The user/kernel mode design is traditionally also used to provide each process with its own virtual address space. This is normally done by dividing the virtual address space in a reserved kernel space (in sanos address 0x80000000 and above) and a user space, and by having separate page tables for each process. This requires the kernel to switch page tables when switching context from one process to another. This is not as cheap as one might expect because this will flush the TLB and sometimes also the internal CPU cache. This overhead is avoided in sanos because it uses a single process design.

One option that I have not yet tied out is to let the user code run in ring 0. This means that there is no protection of the kernel, but as I described above, this might not be such a big sacrifice for better performance. This would avoid the syscall overhead and replace it with a simple indirect call. I have not thought through all the consequences of this, but I think it would be doable, and does not require a lot of code changes.

One might want to run the JVM in kernel mode to be able to implement os functionality like schedulers, memory managers, network stacks and drivers in Java. While this is technically feasible (as shown in the JX project) I'm not sure what the practical benefits are. First of all, when using the HotSpot VM, you need to get the kernel up and running before you can start the JVM, but if some of the kernel has been written in Java, this present you with a chicken and egg problem. This might be fixable by changing the source code for the HotSpot VM. Another approach might be to use a micro kernel architecture. In micro kernels many of the subsystems mentioned above is executing in ordinary "user mode" code. Micro kernels are also appealing because of their simple minimalistic designs, although this often leads to less than optimal performance.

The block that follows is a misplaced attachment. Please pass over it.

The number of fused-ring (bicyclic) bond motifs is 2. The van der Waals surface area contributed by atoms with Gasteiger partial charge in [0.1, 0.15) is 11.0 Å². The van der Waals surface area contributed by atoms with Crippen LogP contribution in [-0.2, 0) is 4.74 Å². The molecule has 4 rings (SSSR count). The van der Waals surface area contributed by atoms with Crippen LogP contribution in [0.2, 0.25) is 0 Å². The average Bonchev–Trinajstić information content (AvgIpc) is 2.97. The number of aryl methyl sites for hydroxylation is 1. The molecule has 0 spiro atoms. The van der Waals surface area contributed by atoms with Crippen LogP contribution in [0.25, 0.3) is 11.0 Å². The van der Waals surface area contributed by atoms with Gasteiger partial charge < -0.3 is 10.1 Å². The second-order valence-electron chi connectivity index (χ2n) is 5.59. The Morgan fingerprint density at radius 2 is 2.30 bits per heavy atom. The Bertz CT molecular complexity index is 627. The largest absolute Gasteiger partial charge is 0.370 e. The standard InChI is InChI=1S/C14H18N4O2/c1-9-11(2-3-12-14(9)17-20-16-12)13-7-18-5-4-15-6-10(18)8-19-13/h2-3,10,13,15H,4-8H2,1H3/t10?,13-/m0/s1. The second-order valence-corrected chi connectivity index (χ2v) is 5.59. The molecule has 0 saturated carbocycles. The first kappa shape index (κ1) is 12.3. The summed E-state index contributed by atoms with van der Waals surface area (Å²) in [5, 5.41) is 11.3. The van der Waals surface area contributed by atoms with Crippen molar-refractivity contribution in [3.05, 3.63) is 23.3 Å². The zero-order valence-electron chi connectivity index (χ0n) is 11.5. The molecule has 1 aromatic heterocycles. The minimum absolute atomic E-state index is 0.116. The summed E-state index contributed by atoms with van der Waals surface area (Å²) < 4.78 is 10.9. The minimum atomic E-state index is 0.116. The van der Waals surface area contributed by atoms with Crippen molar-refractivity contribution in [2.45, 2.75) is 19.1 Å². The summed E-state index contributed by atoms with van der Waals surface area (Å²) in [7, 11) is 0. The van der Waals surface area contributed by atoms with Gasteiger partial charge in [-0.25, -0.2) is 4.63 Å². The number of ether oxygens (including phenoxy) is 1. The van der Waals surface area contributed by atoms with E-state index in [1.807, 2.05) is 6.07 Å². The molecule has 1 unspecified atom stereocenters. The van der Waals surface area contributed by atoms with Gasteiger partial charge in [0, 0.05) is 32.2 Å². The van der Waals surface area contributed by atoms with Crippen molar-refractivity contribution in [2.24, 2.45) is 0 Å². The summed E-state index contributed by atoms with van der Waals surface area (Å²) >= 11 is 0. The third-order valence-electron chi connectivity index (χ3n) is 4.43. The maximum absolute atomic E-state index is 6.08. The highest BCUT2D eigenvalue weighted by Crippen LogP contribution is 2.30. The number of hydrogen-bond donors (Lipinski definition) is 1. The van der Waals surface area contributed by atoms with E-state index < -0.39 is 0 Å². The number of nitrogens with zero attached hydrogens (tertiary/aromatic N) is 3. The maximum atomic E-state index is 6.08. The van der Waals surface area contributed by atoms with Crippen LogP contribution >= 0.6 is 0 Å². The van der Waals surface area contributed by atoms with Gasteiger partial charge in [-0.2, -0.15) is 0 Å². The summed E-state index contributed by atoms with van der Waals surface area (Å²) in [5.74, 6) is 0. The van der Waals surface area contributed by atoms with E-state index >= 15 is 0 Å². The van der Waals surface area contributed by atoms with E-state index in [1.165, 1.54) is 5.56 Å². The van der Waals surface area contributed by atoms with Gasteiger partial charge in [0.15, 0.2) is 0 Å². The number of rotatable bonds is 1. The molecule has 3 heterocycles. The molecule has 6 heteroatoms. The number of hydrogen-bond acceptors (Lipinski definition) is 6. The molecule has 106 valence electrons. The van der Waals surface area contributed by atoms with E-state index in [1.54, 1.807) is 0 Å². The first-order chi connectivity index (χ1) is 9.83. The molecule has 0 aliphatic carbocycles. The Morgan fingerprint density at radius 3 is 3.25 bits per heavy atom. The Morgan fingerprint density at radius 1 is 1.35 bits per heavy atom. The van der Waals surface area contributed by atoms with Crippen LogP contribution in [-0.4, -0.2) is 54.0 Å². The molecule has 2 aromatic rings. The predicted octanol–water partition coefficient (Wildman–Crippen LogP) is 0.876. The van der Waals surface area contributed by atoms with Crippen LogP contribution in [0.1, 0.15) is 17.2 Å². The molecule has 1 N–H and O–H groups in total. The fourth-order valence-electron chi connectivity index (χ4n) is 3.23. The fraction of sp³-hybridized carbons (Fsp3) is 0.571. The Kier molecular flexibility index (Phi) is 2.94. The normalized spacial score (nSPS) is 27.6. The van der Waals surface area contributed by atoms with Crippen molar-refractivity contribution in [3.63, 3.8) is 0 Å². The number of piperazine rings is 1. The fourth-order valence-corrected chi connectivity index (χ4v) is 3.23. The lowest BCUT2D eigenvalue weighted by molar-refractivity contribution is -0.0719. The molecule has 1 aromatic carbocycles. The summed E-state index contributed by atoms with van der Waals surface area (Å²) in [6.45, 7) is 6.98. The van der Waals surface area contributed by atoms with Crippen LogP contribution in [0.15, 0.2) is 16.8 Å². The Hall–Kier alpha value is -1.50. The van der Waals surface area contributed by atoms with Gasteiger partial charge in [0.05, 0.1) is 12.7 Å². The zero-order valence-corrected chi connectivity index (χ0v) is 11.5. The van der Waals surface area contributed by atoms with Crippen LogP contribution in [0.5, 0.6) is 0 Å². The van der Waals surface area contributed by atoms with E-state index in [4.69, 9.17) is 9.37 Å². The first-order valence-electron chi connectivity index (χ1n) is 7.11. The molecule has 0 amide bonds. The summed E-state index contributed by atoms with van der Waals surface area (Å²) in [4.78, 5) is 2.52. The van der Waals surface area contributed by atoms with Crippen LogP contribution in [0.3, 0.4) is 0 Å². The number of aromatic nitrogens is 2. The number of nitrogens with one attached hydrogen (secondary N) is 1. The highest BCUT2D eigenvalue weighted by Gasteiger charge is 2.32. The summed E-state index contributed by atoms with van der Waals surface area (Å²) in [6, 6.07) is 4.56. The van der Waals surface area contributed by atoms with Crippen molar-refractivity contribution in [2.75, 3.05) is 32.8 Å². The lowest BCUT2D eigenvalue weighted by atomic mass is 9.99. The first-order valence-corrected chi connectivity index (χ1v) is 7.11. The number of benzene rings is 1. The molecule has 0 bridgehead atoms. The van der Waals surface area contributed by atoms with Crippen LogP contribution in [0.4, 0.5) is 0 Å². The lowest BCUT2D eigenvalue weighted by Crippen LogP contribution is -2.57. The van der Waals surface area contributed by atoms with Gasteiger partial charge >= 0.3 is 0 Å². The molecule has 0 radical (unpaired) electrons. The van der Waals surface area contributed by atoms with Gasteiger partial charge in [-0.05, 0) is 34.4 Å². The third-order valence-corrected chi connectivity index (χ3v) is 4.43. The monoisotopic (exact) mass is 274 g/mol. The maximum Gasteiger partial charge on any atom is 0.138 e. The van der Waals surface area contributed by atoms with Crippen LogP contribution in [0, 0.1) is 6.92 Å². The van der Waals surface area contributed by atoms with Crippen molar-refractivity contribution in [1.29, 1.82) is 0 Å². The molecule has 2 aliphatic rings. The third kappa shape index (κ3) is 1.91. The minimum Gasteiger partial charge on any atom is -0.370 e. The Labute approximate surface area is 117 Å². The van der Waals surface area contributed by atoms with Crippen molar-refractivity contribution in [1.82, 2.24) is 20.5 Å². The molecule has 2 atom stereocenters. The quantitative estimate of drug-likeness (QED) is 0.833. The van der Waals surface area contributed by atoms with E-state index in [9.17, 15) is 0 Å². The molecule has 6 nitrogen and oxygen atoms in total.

The sanos kernel is also written entirely in C for practical reasons. I believe that C is actually a good system programming language. There is a lot of kernel source available written in C. Many parts of sanos has been ported from other systems (see the contributions list for some). For instance, there is many drivers for Linux, which can easily be ported to sanos. There isn't yet a lot of os code in Java. The C programming language also allows you to have very precise control, which is needed for interfacing with the hardware and at the same time allows you to program in a relatively high-level language. I think it would be difficult to implement some of the non-copying buffer management schemes in the I/O systems in Java. Although processors are fast today the speed of memory access is lacking behind. Therefore efficient buffer management is still important. This will be difficult to achieve in a garbage collected environment. The tightly coupled buffer memory management in the kernel combined with the advanced garbage collected memory management for user data seems to be a good division of labor.